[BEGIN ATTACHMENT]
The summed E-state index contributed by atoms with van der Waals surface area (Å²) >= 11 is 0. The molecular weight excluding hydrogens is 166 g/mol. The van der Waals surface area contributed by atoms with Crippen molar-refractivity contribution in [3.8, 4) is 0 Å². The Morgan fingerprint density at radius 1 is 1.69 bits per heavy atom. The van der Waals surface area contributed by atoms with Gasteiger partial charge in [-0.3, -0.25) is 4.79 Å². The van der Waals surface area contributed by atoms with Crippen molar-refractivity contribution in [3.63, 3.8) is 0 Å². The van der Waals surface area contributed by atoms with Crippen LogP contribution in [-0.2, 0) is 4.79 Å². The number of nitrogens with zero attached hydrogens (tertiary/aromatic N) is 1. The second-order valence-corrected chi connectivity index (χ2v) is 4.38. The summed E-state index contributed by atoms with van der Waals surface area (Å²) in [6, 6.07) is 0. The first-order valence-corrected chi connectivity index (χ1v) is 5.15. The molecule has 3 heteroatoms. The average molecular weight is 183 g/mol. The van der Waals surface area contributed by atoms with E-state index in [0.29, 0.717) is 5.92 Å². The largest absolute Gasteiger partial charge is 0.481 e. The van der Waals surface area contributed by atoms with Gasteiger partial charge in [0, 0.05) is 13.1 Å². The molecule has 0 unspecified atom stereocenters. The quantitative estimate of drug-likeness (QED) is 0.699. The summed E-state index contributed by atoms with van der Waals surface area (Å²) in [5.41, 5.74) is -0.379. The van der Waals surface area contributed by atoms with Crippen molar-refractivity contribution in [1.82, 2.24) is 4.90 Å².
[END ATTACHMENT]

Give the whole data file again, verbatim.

The summed E-state index contributed by atoms with van der Waals surface area (Å²) >= 11 is 0. The molecular weight excluding hydrogens is 166 g/mol. The van der Waals surface area contributed by atoms with Crippen molar-refractivity contribution in [3.8, 4) is 0 Å². The Morgan fingerprint density at radius 1 is 1.69 bits per heavy atom. The van der Waals surface area contributed by atoms with Gasteiger partial charge in [-0.3, -0.25) is 4.79 Å². The van der Waals surface area contributed by atoms with Crippen molar-refractivity contribution in [3.63, 3.8) is 0 Å². The van der Waals surface area contributed by atoms with Crippen LogP contribution in [-0.2, 0) is 4.79 Å². The number of nitrogens with zero attached hydrogens (tertiary/aromatic N) is 1. The second-order valence-corrected chi connectivity index (χ2v) is 4.38. The summed E-state index contributed by atoms with van der Waals surface area (Å²) in [6, 6.07) is 0. The first-order valence-corrected chi connectivity index (χ1v) is 5.15. The molecule has 3 heteroatoms. The average molecular weight is 183 g/mol. The van der Waals surface area contributed by atoms with E-state index in [0.29, 0.717) is 5.92 Å². The largest absolute Gasteiger partial charge is 0.481 e. The van der Waals surface area contributed by atoms with Gasteiger partial charge in [0, 0.05) is 13.1 Å². The molecule has 0 unspecified atom stereocenters. The quantitative estimate of drug-likeness (QED) is 0.699. The summed E-state index contributed by atoms with van der Waals surface area (Å²) in [5.41, 5.74) is -0.379. The van der Waals surface area contributed by atoms with Crippen molar-refractivity contribution in [1.82, 2.24) is 4.90 Å².